In 1997 the Moose Jaw Festival of Dance held its biggest competition with 1516 entries and 1400 dancers. Crowds were lined up outside the building and down the street as people tried to get a seat. This lead the committee to try assigned seating for the following year.
In 2006 our dance festival ran for seven days with 1,200 entries in dance categories of ballet, tap, jazz, broadway, variety & hip hop. We had dancers participating from twenty four dance studios from all points of Saskatchewan plus Alberta.
The Moose Jaw Festival of Dance celebrated their 50th anniversary in 2009. To mark the occasion, the usual “Festival Finale” became the Dance Challenge. A chance to win large cash prizes, studios were allowed to choose a select few groups to enter the Dance Challenge. In 2017, Dance Challenge entry rules were changed to allow each studio’s highest marked groups only. Since it’s inception in 2009, the Dance Challenge has been a highlight of the Moose Jaw Festival of Dance and a great celebration of everyone’s hard work.
For the 54th anniversary in 2013, the Moose Jaw Festival of Dance re-branded their event to “Dance Inspirations” as it is known today. Still keeping the high calibre performance, highly qualified adjudicators, and scholarships and awards that the Festival has always been known for, Dance Inspirations added new awards, younger age categories, and a new marking system.
To celebrate their 60th anniversary in 2019, the Moose Jaw Festival of Dance committee invested in a Rosco Marley floor for the stage in Centennial Auditorium. The new floor provides a safe and reliable surface to perform on and many dancers, dance teachers, and parents have given committee members wonderful feedback on this purchase.
2020 will bring more excitement to Dance Inspirations and the Moose Jaw Festival of Dance as Centennial Auditorium undergoes a large renovation. Renovations to the Auditorium will include: upgrades to the stage and backstage area, sound & lighting upgrades, balcony upgrade, and of course new seats! We look forward to seeing this renovation be completed. The renovations combined with the new stage floor will certainly provide a better Festival experience for many years to come.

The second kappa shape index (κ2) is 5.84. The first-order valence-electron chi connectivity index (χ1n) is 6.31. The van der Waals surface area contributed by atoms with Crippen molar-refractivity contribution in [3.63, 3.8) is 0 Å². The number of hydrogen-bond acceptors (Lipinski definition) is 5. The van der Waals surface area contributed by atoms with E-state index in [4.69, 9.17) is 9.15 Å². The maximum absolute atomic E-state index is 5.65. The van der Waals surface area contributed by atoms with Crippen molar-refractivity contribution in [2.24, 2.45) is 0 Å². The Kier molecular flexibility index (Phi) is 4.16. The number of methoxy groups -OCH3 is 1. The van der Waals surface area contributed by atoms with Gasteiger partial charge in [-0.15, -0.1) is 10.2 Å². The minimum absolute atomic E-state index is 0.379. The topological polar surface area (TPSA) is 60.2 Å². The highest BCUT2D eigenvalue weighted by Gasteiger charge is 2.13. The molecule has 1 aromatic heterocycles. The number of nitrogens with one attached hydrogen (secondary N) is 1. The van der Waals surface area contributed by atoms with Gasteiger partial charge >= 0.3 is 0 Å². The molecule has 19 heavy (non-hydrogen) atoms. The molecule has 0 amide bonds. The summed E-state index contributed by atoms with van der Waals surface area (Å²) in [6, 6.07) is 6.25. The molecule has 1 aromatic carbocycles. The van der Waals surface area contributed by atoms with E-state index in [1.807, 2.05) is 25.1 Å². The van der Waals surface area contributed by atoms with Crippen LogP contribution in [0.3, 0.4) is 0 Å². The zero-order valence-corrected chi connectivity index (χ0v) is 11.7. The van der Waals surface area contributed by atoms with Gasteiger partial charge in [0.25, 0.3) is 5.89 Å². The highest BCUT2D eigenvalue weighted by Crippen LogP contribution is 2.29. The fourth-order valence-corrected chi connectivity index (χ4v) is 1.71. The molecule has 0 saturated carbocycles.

Dance Inspirations is adjudicated by highly qualified people brought in from all over Canada and the United States. These people have always been impressed with the quality of the dancers, the high standards, and discipline of their dance training. After seeing the talent that Saskatchewan had to offer, two of our former adjudicators put Saskatchewan on the Disney audition tour.
Dance Inspirations is totally organized and operated by volunteers. As soon as Dance Inspirations ends one year, planning begins for the following year. The Moose Jaw Festival of Dance Committee is a membership of dance parents and former dance parents. The committee dedicates countless hours to planning each year’s event, Dance Inspirations and the Moose Jaw Festival of Dance would certainly not be what it is today without all of the contributions of past and present committee members. During Festival week, a team of over 100 volunteers help the committee make sure everything runs smoothly. We also enlist two local figure skating clubs to help during the week. The Prairie Edge Skate Club looks after door sales and security; the Moose Jaw Skate Club runs the concession.
We are proud to offer in excess of 150 awards (including trophies and scholarships), all donated, to those who excel or show promise in each category. Over $30,000 in scholarships and awards was given out in 2019. The Moose Jaw Festival of Dance awards some of the highest scholarship amounts in Canada.
We quote from the Digest Report of the Federation of Canadian Musical Festivals: “Competition is essential in the conduct of a Festival. No non-competitive means can raise the same standard of performance to the same degree to create the same interest in striving to attain the highest levels of performance and appreciation. Competition is a means to an end and is not to be stressed to the exclusion of the Festival spirit. It is a means of pacing one another on the road to excellence and is to arise above rivalry.”
The Festival spirit may be defined as the joy of participating with others in seeking the highest levels in the art of dance.
If you would like more information about the Moose Jaw Festival of Dance Committee please check out our most recent Constitution and Bylaws here: MJFD Constitution. And remember, we always have room for new members!